1. What are descriptions and explanations?
In the R Lab assignment you are required to describe the trends you see in the graph you plotted with R and then give plausible reasons why such trends occur. With the description, you want to help the reader see what the trends are in the graph. With the explanation, you want to tell the reader the possible causes of the trends. You want to show how well you understand the statistical data you generated.
The length of the descriptions and explanations can vary. They can be over 1000 words or they can be as short as a four- to five-line paragraph. For this assignment, you are only asked to write a short paragraph in response to scenarios or questions.
2. What do you need to include in a good description and explanation?
Sometimes your lecturer/instructor will give you guidelines on what you need to include in your description and explanation. In many cases, they should contain the following sections:
- Introduce the graph/table/chart (can be optional)
- say what graph/table/chart you are referring to
- though optional, it is still a good idea to let the reader know what graph/table/chart you are referring to
- Report KEY findings in the graph/table/chart
- write the most significant trends in your graph/table/chart
- (If you give all the details of the graph, it only shows that you do not know how to analyze the data)
- describe the most significant trend first, followed by the second most important trend, third most important trend, etc.
- Discuss the findings (can be optional)
- can be optional depending on what your lecturer/instructor wants in the assignment
- write possible explanations (why the data is like that), inferences (what the data implies), and/or implications (what the data suggests)
- hedge (use tentative language) because you are not sure whether your explanations, inferences, and/or implications are correct
- Include citations (if you need to for the assignment)
- check whether your assignment requires citations
- check which citation style you need to use
- make sure you include both in-text references and end-of-text references in your work
3. What to take note of when you write your descriptions and explanations?
Before you write:
- analyze the graph/table/chart
- note the significant trends
- think about which of the trends is the most significant, second most significant, etc.
- consider what the possible causes and implications could be for the trends you notice
- check if you need to give citations in the exercise (and also which citation style, e.g. IEEE, Vancouver, to use)
While you write:
- make sure you use the appropriate tenses (e.g. you do not want to use present tense to describe a trend in 2010)
- make sure your ideas are logically connected with one another
After you write:
- reread and proofread your work (this will help you find mistakes and typos in your writing)
- make sure you have given both in-text and end-of-references (if they need to be included)
4. What language would be helpful when writing descriptions and explanations?
- Language to describe trends needs to be clear and specific so that the reader is able to understand immediately what you are trying to convey. Some of the essential vocabulary and language function are given below:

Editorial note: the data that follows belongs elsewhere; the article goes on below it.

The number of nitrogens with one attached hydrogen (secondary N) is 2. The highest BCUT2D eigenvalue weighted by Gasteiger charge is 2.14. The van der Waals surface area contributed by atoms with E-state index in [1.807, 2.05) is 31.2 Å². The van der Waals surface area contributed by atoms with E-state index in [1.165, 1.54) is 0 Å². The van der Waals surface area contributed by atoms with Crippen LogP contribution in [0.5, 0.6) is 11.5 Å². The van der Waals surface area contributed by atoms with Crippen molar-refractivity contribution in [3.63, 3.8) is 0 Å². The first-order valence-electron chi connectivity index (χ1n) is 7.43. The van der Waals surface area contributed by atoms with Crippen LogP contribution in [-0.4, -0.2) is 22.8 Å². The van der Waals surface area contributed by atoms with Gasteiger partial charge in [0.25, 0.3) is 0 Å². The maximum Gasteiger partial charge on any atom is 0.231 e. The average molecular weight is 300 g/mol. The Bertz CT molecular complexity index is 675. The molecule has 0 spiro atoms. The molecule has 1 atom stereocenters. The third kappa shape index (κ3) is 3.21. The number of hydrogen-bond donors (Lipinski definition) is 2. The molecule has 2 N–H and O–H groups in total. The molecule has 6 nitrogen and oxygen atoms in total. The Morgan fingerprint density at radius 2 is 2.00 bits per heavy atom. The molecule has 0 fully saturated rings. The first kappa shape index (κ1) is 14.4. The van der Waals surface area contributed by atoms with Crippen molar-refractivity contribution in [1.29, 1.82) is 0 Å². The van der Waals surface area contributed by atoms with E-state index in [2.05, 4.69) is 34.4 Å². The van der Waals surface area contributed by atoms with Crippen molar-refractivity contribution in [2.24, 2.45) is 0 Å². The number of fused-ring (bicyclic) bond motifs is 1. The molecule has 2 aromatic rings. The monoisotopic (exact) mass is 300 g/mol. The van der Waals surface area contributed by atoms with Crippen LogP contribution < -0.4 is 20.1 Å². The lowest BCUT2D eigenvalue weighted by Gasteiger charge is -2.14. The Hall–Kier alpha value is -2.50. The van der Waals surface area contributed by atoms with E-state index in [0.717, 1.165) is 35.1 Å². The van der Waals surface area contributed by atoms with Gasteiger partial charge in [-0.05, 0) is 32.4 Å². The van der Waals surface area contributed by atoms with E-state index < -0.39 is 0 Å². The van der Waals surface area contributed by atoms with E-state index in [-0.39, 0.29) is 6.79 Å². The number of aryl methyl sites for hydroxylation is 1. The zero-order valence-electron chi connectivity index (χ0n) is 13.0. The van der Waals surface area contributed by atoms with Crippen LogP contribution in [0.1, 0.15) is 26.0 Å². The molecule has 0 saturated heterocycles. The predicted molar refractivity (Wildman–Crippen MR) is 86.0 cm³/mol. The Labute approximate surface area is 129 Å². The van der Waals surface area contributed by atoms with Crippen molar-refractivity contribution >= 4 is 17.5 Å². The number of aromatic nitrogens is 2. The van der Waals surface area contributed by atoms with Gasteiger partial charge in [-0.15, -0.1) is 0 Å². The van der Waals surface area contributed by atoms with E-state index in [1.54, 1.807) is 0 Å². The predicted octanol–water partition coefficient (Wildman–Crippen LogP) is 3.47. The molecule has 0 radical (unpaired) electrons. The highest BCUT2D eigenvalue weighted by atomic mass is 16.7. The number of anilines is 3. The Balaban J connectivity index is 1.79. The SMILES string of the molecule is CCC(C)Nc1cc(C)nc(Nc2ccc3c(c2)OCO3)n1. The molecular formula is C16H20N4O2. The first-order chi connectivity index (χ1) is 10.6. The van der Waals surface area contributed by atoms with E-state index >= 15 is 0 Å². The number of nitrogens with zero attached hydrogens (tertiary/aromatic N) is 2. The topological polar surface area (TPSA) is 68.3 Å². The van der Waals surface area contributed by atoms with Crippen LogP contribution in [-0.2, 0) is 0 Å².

- nouns / verbs /adjectives that describe trends
- nouns: increase / decrease / peak / trough / fluctuation / stabilization
- verbs: increase / decrease / peak / remain / level off / reach the bottom
- adjective: steady / stable / stagnant / volatile
- adjectives / adverbs that describe the degree of movement
- adjectives: slow / gradual / steady / significant / dramatic / sharp
- adverbs: slowly / gradually / considerably / significantly / dramatically / suddenly
- comparatives and superlatives
- comparatives (e.g. The box plot shows that the number of births on weekdays was higher than on weekends.)
- superlatives (e.g. The most significant trend seen in the box plot is that most births took place during weekdays, with the highest mean on Tuesdays.)
2. Different ways to hedge when you are asked to give reasons for your findings:
- modals (e.g. may / might / could / would) e.g. The low number of births on weekends could be because doctors do not work on weekends in the U.S.
- verbs (e.g. seem / appear / suggest / indicate) e.g. The reason for the high number of births on weekdays seems to be that many mothers schedule their c-section or induced labours on days when doctors are working.
- adjectives (e.g. possible / probable) e.g. A possible reason for the trends seen in the box plot is because doctors do not work on weekends in the U.S.
- adverbs (e.g. possibly / probably) e.g. This is possibly because doctors do not work on weekends in the U.S.
More information on this genre:
Writing for a purpose (British Council) - This site also includes other information, short exercises and self-learning activities.
More information on citations:
English Language Centre (PolyU) - This site has information on the four common citation styles used in academic writing.
More information on the language features:
Describing trends and giving reasons - Experience English
Comparatives and superlatives (also includes self-learning exercises.) - Study Zone (University of Victoria)
Hedging (also includes self-learning exercises.) - English Language Centre (PolyU)